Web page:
March 16, 2011
American Center for Physics
College Park, MD
Date: March 16, 2011
Speaker: Dr. Alan P. Boss, Carnegie Institution, Washington D.C.
Topic: The Crowded Universe: The Search for Living Planets
Time and Location: Talk starts at 1:00 PM with Q&A to follow. It will be held in one of the first floor conference rooms at the American Center for Physics, One Physics Ellipse, College Park, MD. This is located off River Road, between Kenilworth Ave. and Paint Branch Parkway.
Abstract: Nearly 500 planets have been found outside our Solar System, ranging from the familiar to the weirdly unexpected. The discovery of dozens of super-Earths, planets with masses of roughly 5 to 15 times the mass of the Earth, implies that Earth-like planets are commonplace. NASA's Kepler Mission, now underway, will determine the frequency of habitable, Earth-like planets in our neighborhood of the galaxy. Once that frequency is known, we will know how best to design specialized space telescopes that will be capable of weighing and imaging these new worlds, and telling us whether their atmospheres show evidence of the molecules necessary for life (e.g., water and carbon dioxide), and possibly even those created by life (e.g., oxygen and methane). We will then know if any nearby stars harbor planets that are habitable, and perhaps even inhabited. We will know just how crowded the universe really is.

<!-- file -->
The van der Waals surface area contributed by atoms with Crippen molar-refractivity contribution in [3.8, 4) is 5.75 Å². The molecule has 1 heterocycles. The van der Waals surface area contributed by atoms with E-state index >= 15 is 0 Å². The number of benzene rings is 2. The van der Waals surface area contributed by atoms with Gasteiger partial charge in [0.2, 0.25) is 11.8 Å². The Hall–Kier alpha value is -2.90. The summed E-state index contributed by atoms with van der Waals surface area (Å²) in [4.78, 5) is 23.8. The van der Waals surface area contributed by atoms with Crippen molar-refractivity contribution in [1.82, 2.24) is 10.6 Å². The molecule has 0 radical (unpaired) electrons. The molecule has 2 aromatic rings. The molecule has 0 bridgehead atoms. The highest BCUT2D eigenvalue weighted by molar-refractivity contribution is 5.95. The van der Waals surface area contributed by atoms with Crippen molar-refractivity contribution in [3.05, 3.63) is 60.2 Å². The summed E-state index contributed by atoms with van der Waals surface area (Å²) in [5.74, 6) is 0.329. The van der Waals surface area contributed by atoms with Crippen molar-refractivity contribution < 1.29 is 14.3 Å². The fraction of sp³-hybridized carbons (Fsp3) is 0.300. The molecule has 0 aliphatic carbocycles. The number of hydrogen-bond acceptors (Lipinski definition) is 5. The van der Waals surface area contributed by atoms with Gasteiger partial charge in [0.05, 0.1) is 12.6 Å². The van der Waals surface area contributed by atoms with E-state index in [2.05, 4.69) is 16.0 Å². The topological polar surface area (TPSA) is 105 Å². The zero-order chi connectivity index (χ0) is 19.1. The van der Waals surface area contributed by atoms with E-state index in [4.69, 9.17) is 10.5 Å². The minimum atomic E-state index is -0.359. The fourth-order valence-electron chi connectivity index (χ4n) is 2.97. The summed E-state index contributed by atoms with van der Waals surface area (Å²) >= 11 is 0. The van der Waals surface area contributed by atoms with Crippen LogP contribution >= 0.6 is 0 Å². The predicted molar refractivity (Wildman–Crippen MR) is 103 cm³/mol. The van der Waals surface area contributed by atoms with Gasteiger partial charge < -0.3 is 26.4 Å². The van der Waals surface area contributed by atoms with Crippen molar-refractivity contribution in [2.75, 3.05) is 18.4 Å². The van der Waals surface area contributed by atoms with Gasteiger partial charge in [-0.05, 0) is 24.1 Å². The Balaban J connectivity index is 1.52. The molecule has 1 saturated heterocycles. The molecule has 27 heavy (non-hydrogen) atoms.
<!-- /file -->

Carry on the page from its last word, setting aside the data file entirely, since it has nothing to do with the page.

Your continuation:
Biography: Alan Boss is a research staff member at the Carnegie Institution's Department of Terrestrial Magnetism in northwest Washington, D.C. Boss received his Ph.D. in physics from the University of California, Santa Barbara, in 1979. He spent two years as a postdoctoral fellow at NASA's Ames Reseach Center in California before joining the staff of DTM in 1981. Boss's theoretical research focuses on using three dimensional hydrodynamics codes to model the formation of stars and planetary systems. Boss has proposed an alternative means for forming the gas and ice giant planets of our Solar System and in extrasolar planetary systems, a scenario that is much faster than the conventional mechanism. He is a member of the American Academy of Arts and Sciences, and is a Fellow of the American Association for the Advancement of Science (AAAS), the Meteoritical Society, and the American Geophysical Union. Boss was the founding chair of the International Astronomical Union's Working Group on Extrasolar Planets. He has been helping NASA plan its search for extrasolar planets since 1988 and continues to be active in helping to guide NASA's efforts. Boss leads a ground-based astrometric planet search effort at Carnegie's Las Campanas Observatory in Chile. He has published two books about the search for planets outside the Solar System, Looking for Earths: The Race to Find New Solar Systems in 1998, and The Crowded Universe: The Search for Living Planets in 2009. He is currently the President of IAU Commission 53 on Extrasolar Planets, Chair of Astronomy Section of the AAAS, and Chair of the Astrophysics Subcommittee of the NASA Advisory Council. He also serves on NASA's Exoplanet Technology Assessment Committee and on the Science Working Group for NASA's Kepler Mission.